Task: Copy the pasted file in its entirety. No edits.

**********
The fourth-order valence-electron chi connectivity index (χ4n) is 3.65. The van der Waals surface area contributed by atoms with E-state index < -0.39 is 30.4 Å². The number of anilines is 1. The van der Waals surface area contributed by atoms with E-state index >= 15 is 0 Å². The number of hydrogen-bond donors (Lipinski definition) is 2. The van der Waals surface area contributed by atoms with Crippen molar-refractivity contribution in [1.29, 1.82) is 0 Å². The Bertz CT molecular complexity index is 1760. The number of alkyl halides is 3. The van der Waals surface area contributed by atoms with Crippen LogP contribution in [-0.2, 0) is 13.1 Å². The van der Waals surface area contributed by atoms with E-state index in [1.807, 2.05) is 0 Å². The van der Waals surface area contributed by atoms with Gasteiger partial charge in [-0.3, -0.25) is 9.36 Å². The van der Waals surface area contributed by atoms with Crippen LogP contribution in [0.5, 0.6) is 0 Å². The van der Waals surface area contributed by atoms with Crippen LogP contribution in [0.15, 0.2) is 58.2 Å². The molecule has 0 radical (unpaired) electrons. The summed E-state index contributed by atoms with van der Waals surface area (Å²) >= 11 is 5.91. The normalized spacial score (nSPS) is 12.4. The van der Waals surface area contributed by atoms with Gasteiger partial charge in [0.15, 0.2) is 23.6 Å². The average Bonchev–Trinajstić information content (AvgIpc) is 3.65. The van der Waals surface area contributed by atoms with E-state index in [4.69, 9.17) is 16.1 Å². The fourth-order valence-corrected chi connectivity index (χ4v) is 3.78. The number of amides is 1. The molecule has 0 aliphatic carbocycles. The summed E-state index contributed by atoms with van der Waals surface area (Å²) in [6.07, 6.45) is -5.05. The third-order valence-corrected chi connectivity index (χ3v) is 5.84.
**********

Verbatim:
The fourth-order valence-electron chi connectivity index (χ4n) is 3.65. The van der Waals surface area contributed by atoms with E-state index < -0.39 is 30.4 Å². The number of anilines is 1. The van der Waals surface area contributed by atoms with E-state index >= 15 is 0 Å². The number of hydrogen-bond donors (Lipinski definition) is 2. The van der Waals surface area contributed by atoms with Crippen molar-refractivity contribution in [1.29, 1.82) is 0 Å². The Bertz CT molecular complexity index is 1760. The number of alkyl halides is 3. The van der Waals surface area contributed by atoms with Crippen LogP contribution in [-0.2, 0) is 13.1 Å². The van der Waals surface area contributed by atoms with E-state index in [1.807, 2.05) is 0 Å². The van der Waals surface area contributed by atoms with Gasteiger partial charge in [-0.3, -0.25) is 9.36 Å². The van der Waals surface area contributed by atoms with Crippen LogP contribution in [0.5, 0.6) is 0 Å². The van der Waals surface area contributed by atoms with Crippen LogP contribution in [0.15, 0.2) is 58.2 Å². The molecule has 0 radical (unpaired) electrons. The summed E-state index contributed by atoms with van der Waals surface area (Å²) >= 11 is 5.91. The normalized spacial score (nSPS) is 12.4. The van der Waals surface area contributed by atoms with Gasteiger partial charge in [0.15, 0.2) is 23.6 Å². The average Bonchev–Trinajstić information content (AvgIpc) is 3.65. The van der Waals surface area contributed by atoms with E-state index in [4.69, 9.17) is 16.1 Å². The fourth-order valence-corrected chi connectivity index (χ4v) is 3.78. The number of amides is 1. The molecule has 0 aliphatic carbocycles. The summed E-state index contributed by atoms with van der Waals surface area (Å²) in [6.07, 6.45) is -5.05. The third-order valence-corrected chi connectivity index (χ3v) is 5.84.